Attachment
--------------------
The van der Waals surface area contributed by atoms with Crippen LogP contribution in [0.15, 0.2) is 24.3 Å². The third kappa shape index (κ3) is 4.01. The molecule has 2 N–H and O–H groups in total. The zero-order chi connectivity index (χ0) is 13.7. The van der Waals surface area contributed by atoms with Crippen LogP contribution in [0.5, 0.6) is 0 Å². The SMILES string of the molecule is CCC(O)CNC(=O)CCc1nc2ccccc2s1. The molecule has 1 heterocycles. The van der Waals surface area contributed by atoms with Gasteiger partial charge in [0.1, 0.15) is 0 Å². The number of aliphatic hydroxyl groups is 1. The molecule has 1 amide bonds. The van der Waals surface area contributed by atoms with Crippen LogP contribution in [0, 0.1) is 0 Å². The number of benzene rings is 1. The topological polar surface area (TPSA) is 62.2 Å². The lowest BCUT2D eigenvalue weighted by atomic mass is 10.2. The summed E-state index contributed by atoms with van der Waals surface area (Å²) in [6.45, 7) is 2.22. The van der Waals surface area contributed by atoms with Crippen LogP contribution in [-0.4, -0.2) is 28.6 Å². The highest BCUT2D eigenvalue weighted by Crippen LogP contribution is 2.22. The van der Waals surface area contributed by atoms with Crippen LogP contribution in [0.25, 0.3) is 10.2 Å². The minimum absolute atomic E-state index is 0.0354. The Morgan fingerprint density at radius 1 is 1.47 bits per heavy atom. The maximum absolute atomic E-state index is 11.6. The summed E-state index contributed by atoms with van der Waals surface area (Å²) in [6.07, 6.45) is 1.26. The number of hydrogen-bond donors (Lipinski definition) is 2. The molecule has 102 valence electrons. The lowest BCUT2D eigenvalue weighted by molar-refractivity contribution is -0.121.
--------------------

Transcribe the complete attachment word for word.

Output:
The van der Waals surface area contributed by atoms with Crippen LogP contribution in [0.15, 0.2) is 24.3 Å². The third kappa shape index (κ3) is 4.01. The molecule has 2 N–H and O–H groups in total. The zero-order chi connectivity index (χ0) is 13.7. The van der Waals surface area contributed by atoms with Crippen LogP contribution in [0.5, 0.6) is 0 Å². The SMILES string of the molecule is CCC(O)CNC(=O)CCc1nc2ccccc2s1. The molecule has 1 heterocycles. The van der Waals surface area contributed by atoms with Gasteiger partial charge in [0.1, 0.15) is 0 Å². The number of aliphatic hydroxyl groups is 1. The molecule has 1 amide bonds. The van der Waals surface area contributed by atoms with Crippen LogP contribution in [0, 0.1) is 0 Å². The number of benzene rings is 1. The topological polar surface area (TPSA) is 62.2 Å². The lowest BCUT2D eigenvalue weighted by atomic mass is 10.2. The summed E-state index contributed by atoms with van der Waals surface area (Å²) in [6.45, 7) is 2.22. The van der Waals surface area contributed by atoms with Crippen LogP contribution in [-0.4, -0.2) is 28.6 Å². The highest BCUT2D eigenvalue weighted by Crippen LogP contribution is 2.22. The van der Waals surface area contributed by atoms with Crippen LogP contribution in [0.25, 0.3) is 10.2 Å². The minimum absolute atomic E-state index is 0.0354. The Morgan fingerprint density at radius 1 is 1.47 bits per heavy atom. The maximum absolute atomic E-state index is 11.6. The summed E-state index contributed by atoms with van der Waals surface area (Å²) in [6.07, 6.45) is 1.26. The number of hydrogen-bond donors (Lipinski definition) is 2. The molecule has 102 valence electrons. The lowest BCUT2D eigenvalue weighted by molar-refractivity contribution is -0.121.